Justice and the Meritocratic State

Routledge
Free sample

Like American politics, the academic debate over justice is polarized, with almost all theories of justice falling within one of two traditions: egalitarianism and libertarianism. This book provides an alternative to the partisan standoff by focusing not on equality or liberty, but on the idea that we should give people the things that they deserve.

Mulligan sets forth a theory of economic justice—meritocracy—which rests upon a desert principle and is distinctive from existing work in two ways. First, meritocracy is grounded in empirical research on how human beings think, intuitively, about justice. Research in social psychology and experimental economics reveals that people simply don’t think that social goods should be distributed equally, nor do they dismiss the idea of social justice. Across ideological and cultural lines, people believe that rewards should reflect merit. Second, the book discusses hot-button political issues and makes concrete policy recommendations. These issues include anti-meritocratic bias against women and racial minorities and the United States’ widening economic inequality. Justice and the Meritocratic State offers a new theory of justice and provides solutions to our most vexing social and economic problems. It will be of keen interest to philosophers, economists, and political theorists.

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About the author

Thomas Mulligan is a Junior Faculty Fellow at Georgetown University's Institute for the Study of Markets and Ethics. Before coming to academia, he served in the U.S. Navy and the Central Intelligence Agency.

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Additional Information

Publisher
Routledge
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Published on
Dec 12, 2017
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Pages
226
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ISBN
9781351980760
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Language
English
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Genres
Philosophy / General
Philosophy / Political
Political Science / History & Theory
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Content Protection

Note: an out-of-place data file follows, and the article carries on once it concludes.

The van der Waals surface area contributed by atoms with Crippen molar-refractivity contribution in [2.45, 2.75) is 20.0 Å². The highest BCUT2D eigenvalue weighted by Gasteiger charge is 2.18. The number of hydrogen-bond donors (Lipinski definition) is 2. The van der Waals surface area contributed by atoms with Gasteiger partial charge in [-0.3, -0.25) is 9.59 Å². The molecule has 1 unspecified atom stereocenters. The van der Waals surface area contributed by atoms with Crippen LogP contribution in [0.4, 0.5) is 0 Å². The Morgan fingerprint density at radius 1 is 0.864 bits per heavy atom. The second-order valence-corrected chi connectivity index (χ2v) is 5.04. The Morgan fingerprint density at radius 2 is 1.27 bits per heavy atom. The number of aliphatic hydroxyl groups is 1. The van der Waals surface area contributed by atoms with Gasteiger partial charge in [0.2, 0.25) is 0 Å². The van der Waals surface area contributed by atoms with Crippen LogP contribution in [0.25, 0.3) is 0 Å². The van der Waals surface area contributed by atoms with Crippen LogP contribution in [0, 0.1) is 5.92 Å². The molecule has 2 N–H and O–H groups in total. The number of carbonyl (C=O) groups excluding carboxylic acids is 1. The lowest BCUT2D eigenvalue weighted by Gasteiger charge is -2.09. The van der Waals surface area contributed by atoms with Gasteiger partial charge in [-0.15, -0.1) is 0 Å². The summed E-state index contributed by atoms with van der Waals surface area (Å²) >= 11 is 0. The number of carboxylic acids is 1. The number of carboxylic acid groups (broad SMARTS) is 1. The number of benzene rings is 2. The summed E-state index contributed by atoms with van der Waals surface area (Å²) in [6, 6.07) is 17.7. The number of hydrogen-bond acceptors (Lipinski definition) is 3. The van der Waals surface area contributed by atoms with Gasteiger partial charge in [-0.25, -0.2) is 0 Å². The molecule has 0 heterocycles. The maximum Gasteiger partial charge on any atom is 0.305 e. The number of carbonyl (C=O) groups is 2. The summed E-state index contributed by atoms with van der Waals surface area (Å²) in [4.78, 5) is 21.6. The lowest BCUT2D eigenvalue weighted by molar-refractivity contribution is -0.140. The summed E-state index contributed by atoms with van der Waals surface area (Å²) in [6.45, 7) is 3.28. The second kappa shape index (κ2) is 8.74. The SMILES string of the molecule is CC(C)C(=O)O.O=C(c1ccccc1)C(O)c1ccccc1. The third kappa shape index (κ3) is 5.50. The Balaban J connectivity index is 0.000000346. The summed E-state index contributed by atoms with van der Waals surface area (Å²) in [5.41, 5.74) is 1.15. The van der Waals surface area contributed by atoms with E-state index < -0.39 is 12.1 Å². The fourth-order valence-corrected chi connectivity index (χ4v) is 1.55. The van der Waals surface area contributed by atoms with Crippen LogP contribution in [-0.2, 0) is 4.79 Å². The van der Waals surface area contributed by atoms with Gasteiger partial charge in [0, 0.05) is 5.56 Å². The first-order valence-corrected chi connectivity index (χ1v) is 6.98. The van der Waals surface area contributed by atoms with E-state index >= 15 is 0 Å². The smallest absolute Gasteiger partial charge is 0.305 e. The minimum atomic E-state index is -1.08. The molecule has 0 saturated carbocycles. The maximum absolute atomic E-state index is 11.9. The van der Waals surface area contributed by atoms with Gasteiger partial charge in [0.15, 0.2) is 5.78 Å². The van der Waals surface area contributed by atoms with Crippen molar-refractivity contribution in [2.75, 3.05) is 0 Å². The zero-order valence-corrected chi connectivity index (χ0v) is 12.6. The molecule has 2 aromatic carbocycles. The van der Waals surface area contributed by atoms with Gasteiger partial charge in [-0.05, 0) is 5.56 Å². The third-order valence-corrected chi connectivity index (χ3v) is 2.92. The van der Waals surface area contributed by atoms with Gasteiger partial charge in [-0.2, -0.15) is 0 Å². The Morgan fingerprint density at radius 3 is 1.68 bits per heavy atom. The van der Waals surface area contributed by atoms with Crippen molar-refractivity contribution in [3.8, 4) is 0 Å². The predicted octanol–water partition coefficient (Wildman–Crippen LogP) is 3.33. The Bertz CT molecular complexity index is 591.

This content is DRM protected.
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Available on Android devices
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Eligible for Family Library

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To scholars of Western intellectual history Hegel is one of the most important of all political thinkers, but politicians and other "down-to-earth" persons see his speculative philosophy as far removed from their immediate concerns. Put off by his difficult terminology, many participants in practical politics may also believe that Hegel's idealism unduly legitimates the status quo. By examining his justification of legal punishment, this book introduces a Hegel quite different from these preconceptions: an acute critic of social practices. Mark Tunick draws on recently published but still untranslated lectures of Hegel's philosophy of right to take us to the core of Hegel's political thought. Hegel opposes radical criticism like that later offered by Marx, but, argues Tunick, he employs "immanent" criticism instead. For instance, Hegel claims that punishment is the criminal's right and makes the criminal free. From this standpoint, he defends specific features of the practice of punishment that accord with this retributive ideal and criticizes other features that contradict it. In a lucid account of what Hegel means by right and freedom, Tunick addresses Hegel specialists and those interested in criminal law, the interpretation of legal institutions and social practices, and justification from an immanent standpoint.

Originally published in 1992.

The Princeton Legacy Library uses the latest print-on-demand technology to again make available previously out-of-print books from the distinguished backlist of Princeton University Press. These editions preserve the original texts of these important books while presenting them in durable paperback and hardcover editions. The goal of the Princeton Legacy Library is to vastly increase access to the rich scholarly heritage found in the thousands of books published by Princeton University Press since its founding in 1905.

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